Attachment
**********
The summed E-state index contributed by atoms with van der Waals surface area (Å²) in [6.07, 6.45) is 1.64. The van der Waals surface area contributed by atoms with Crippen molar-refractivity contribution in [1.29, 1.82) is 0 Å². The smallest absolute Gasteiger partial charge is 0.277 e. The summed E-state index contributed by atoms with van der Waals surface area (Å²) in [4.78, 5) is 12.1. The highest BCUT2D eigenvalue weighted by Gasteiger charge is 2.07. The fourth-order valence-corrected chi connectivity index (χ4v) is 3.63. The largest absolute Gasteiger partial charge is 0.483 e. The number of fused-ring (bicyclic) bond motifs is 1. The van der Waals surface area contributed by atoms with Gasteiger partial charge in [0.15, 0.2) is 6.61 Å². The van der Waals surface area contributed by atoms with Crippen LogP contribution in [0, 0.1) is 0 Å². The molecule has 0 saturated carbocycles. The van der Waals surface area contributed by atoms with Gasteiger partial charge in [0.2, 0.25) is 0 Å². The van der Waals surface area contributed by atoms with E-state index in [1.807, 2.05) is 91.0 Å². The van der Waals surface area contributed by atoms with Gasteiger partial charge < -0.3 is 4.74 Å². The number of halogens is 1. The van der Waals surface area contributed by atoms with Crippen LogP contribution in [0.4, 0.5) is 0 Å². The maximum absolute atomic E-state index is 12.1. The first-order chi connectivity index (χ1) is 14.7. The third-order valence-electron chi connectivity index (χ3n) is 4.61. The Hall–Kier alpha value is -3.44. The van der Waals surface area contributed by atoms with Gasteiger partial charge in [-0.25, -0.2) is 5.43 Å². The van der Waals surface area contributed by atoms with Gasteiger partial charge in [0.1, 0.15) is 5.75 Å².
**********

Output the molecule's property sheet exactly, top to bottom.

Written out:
The summed E-state index contributed by atoms with van der Waals surface area (Å²) in [6.07, 6.45) is 1.64. The van der Waals surface area contributed by atoms with Crippen molar-refractivity contribution in [1.29, 1.82) is 0 Å². The smallest absolute Gasteiger partial charge is 0.277 e. The summed E-state index contributed by atoms with van der Waals surface area (Å²) in [4.78, 5) is 12.1. The highest BCUT2D eigenvalue weighted by Gasteiger charge is 2.07. The fourth-order valence-corrected chi connectivity index (χ4v) is 3.63. The largest absolute Gasteiger partial charge is 0.483 e. The number of fused-ring (bicyclic) bond motifs is 1. The van der Waals surface area contributed by atoms with Gasteiger partial charge in [0.15, 0.2) is 6.61 Å². The van der Waals surface area contributed by atoms with Crippen LogP contribution in [0, 0.1) is 0 Å². The molecule has 0 saturated carbocycles. The van der Waals surface area contributed by atoms with Gasteiger partial charge in [0.2, 0.25) is 0 Å². The van der Waals surface area contributed by atoms with E-state index in [1.807, 2.05) is 91.0 Å². The van der Waals surface area contributed by atoms with Gasteiger partial charge < -0.3 is 4.74 Å². The number of halogens is 1. The van der Waals surface area contributed by atoms with Crippen LogP contribution in [0.4, 0.5) is 0 Å². The maximum absolute atomic E-state index is 12.1. The first-order chi connectivity index (χ1) is 14.7. The third-order valence-electron chi connectivity index (χ3n) is 4.61. The Hall–Kier alpha value is -3.44. The van der Waals surface area contributed by atoms with Gasteiger partial charge in [-0.25, -0.2) is 5.43 Å². The van der Waals surface area contributed by atoms with Gasteiger partial charge in [0.1, 0.15) is 5.75 Å².